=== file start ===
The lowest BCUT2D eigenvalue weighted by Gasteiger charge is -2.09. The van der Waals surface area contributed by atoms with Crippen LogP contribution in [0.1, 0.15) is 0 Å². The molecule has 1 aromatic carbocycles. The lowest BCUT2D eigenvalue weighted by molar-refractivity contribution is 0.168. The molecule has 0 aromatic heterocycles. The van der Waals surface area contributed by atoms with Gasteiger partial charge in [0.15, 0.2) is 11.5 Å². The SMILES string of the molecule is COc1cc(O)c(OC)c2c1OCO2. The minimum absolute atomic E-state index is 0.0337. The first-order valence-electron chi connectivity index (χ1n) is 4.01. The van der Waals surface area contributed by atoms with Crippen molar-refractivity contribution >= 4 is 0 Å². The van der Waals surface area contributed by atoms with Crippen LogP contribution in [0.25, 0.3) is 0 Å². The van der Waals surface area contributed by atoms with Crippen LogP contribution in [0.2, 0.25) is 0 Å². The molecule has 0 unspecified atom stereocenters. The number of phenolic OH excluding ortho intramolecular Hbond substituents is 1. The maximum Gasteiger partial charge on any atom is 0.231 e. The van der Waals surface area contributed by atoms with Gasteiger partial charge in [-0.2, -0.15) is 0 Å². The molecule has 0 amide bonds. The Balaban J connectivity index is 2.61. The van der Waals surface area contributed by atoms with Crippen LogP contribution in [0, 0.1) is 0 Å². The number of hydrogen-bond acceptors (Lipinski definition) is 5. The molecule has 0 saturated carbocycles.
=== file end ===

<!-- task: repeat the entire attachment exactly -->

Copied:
The lowest BCUT2D eigenvalue weighted by Gasteiger charge is -2.09. The van der Waals surface area contributed by atoms with Crippen LogP contribution in [0.1, 0.15) is 0 Å². The molecule has 1 aromatic carbocycles. The lowest BCUT2D eigenvalue weighted by molar-refractivity contribution is 0.168. The molecule has 0 aromatic heterocycles. The van der Waals surface area contributed by atoms with Gasteiger partial charge in [0.15, 0.2) is 11.5 Å². The SMILES string of the molecule is COc1cc(O)c(OC)c2c1OCO2. The minimum absolute atomic E-state index is 0.0337. The first-order valence-electron chi connectivity index (χ1n) is 4.01. The van der Waals surface area contributed by atoms with Crippen molar-refractivity contribution >= 4 is 0 Å². The van der Waals surface area contributed by atoms with Crippen LogP contribution in [0.25, 0.3) is 0 Å². The van der Waals surface area contributed by atoms with Crippen LogP contribution in [0.2, 0.25) is 0 Å². The molecule has 0 unspecified atom stereocenters. The number of phenolic OH excluding ortho intramolecular Hbond substituents is 1. The maximum Gasteiger partial charge on any atom is 0.231 e. The van der Waals surface area contributed by atoms with Gasteiger partial charge in [-0.2, -0.15) is 0 Å². The molecule has 0 amide bonds. The Balaban J connectivity index is 2.61. The van der Waals surface area contributed by atoms with Crippen LogP contribution in [0, 0.1) is 0 Å². The number of hydrogen-bond acceptors (Lipinski definition) is 5. The molecule has 0 saturated carbocycles.